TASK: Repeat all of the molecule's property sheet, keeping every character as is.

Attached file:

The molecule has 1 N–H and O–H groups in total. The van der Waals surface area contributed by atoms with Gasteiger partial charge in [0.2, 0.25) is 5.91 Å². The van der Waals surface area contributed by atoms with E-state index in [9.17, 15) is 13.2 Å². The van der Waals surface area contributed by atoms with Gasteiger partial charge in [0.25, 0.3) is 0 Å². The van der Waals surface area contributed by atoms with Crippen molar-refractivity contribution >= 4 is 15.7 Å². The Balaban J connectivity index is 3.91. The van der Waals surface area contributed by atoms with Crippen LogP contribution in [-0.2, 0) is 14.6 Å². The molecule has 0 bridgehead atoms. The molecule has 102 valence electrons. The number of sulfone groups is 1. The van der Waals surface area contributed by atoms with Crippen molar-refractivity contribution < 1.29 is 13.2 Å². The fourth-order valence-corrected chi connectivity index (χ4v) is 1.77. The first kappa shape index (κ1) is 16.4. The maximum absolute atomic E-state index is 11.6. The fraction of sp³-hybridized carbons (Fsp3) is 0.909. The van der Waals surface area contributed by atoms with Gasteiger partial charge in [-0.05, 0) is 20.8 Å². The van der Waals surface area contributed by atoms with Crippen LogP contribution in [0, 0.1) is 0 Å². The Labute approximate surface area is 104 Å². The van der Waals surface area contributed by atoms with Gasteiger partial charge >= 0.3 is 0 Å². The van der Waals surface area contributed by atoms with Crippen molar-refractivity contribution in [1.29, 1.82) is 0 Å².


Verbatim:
The molecule has 1 N–H and O–H groups in total. The van der Waals surface area contributed by atoms with Gasteiger partial charge in [0.2, 0.25) is 5.91 Å². The van der Waals surface area contributed by atoms with E-state index in [9.17, 15) is 13.2 Å². The van der Waals surface area contributed by atoms with Gasteiger partial charge in [0.25, 0.3) is 0 Å². The van der Waals surface area contributed by atoms with Crippen molar-refractivity contribution >= 4 is 15.7 Å². The Balaban J connectivity index is 3.91. The van der Waals surface area contributed by atoms with Crippen LogP contribution in [-0.2, 0) is 14.6 Å². The molecule has 0 bridgehead atoms. The molecule has 102 valence electrons. The number of sulfone groups is 1. The van der Waals surface area contributed by atoms with Crippen molar-refractivity contribution < 1.29 is 13.2 Å². The fourth-order valence-corrected chi connectivity index (χ4v) is 1.77. The first kappa shape index (κ1) is 16.4. The maximum absolute atomic E-state index is 11.6. The fraction of sp³-hybridized carbons (Fsp3) is 0.909. The van der Waals surface area contributed by atoms with Gasteiger partial charge in [-0.05, 0) is 20.8 Å². The van der Waals surface area contributed by atoms with Crippen LogP contribution in [0, 0.1) is 0 Å². The Labute approximate surface area is 104 Å². The van der Waals surface area contributed by atoms with Gasteiger partial charge >= 0.3 is 0 Å². The van der Waals surface area contributed by atoms with Crippen molar-refractivity contribution in [1.29, 1.82) is 0 Å².